Mudd's Grove is a stately red brick antebellum home in
Kirkwood, MO and is among the largest houses built in the Greek Revival
style in St. Louis County. The original home was a three-story brick house
with a two-story wood portico that was built in 1859 by developer John
Hoffman just a few years after the town’s founding. The home takes its name
from Henry T. Mudd, who purchased the house and 100acres in 1866. Mudd was a
county auditor and a member of the town board of Kirkwood and was
instrumental in the separation of the City of St. Louis from the county.
While serving in the Missouri state legislator he served on the committee
that drafted the Missouri Constitution in 1875. Mudd was also a curator of
the University of Missouri and president of the state horticultural society.
Mudd lived in the home with his wife and seven children until 1882.
In 1889 George Dana, founder and president of the Charter
Oak Stove Company, and his wife Virginia purchased the home. The Danas lived
in the house until 1921 and during their tenancy the hearth room, which had
been a free standing building, and the upstairs porch were enclosed. Dana,
reportedly the first man in Kirkwood to own an automobile, also added the
gate lodge, a three car garage, and the front wrap-around porch. Other
changes were made by subsequent owners including converting it to a
two-family dwelling and back. In 1955 Mudd’s Grove was purchased by William
Bodley Lane, an architect specializing in historic preservation who has
contributed to such notable restorations in St. Louis County as the
Payne-Gentry House, the Thomas Sappington House, and Oakland.
In spite of these alterations, Mudd's Grove retains its
outstanding decorative features. The five-bay symmetrical front faces north
from its site at the southwest corner of Argonne and Harrison in Kirkwood,
Missouri. The front of the house was symmetrically planned,
two-and-a-half-stories, with central corridors and four rooms on both full
floors. The salmon brick has been painted red with white trim and dark green
louvered shutters. Double chimneys in the parapeted gable collect eight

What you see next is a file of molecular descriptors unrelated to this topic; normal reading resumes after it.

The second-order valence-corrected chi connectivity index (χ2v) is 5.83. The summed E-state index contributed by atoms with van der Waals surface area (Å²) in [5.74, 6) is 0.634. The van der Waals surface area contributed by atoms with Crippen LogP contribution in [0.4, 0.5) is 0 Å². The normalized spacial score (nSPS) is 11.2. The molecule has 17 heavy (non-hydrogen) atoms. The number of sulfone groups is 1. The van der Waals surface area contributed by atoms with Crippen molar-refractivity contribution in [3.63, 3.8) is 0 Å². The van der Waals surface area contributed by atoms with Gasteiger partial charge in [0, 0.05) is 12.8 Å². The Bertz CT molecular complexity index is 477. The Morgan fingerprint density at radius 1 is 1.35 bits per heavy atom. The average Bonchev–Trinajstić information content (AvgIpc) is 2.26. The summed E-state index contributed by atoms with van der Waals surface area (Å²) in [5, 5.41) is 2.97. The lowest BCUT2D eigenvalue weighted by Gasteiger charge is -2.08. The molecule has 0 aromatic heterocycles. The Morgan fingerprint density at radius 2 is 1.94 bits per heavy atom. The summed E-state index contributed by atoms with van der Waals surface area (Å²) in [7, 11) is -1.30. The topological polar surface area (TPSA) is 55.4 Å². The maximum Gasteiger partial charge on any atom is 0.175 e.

fireplace flues with the ninth chimney on the west side of the wing. All
nine of the Greek Revival mantels are in place. White column-like porch
posts support a two-story Greek Revival portico at the main entrance. The
design of the original portico is very close to that of the Christopher
Hawkin House in Webster Groves.
Behind the house are two outbuildings built in the first
years of this century. At the entrance to the driveway on Harrison is the
gate lodge, built about 1902, a structure originally used as a retreat for
younger members of the Dana family and currently as an office. The
outbuildings and verandah are significant examples of designs of Ernest
Klipstein, a notable St. Louis architect. Mudd's Grove has been recognized
for its architectural and historical significance by the Historic American
Buildings Survey and the St. Louis County Historic Buildings Commission. It
has been designated a landmark by the City of Kirkwood and was placed on the
National Register of Historic Places in 1984.
In 1992, Mudd’s Grove became the museum home of the Kirkwood Historical
Despite the many changes since the home was
built, the Historical Society has tried to restore it to its original
appearance and has furnished the home with 19th and early 20th
century pieces. The East Bedroom is considered the children's room of
the house and has antique toys, books, and other items of interest to
children on display. The West Bedroom displays period clothing.
Gatehouse Gifts, the gift shop for Mudd's Grove has books on local
history, cookbooks by local organizations, post cards, and other items
for sale. The first floor of Mudd's Grove is handicapped accessible.
Thursday & Sunday:
1 pm to 4 pm
Admission to Mudd's Grove is $2 for adults.
From downtown, take I-44 West to the US
61/Lindbergh/US 67-50 Exit (Exit 277B) and turn right. Lindbergh becomes
Kirkwood Road. Take Kirkwood Road north about a mile to Argonne just past
Kirkwood's historic train station. Because you cannot make a left turn onto
Argonne, turn right on Argonne. Follow the street a short distance to the
next block where you can make a left around the dividing island in the
street and continue to Mudd's Grove at 302 W. Argonne. The home will be on
the left. .
Learn more about the
St. Louis area.
Kirkwood Historical Society
- The official site of the Kirkwood Historical Society which operates Mudd's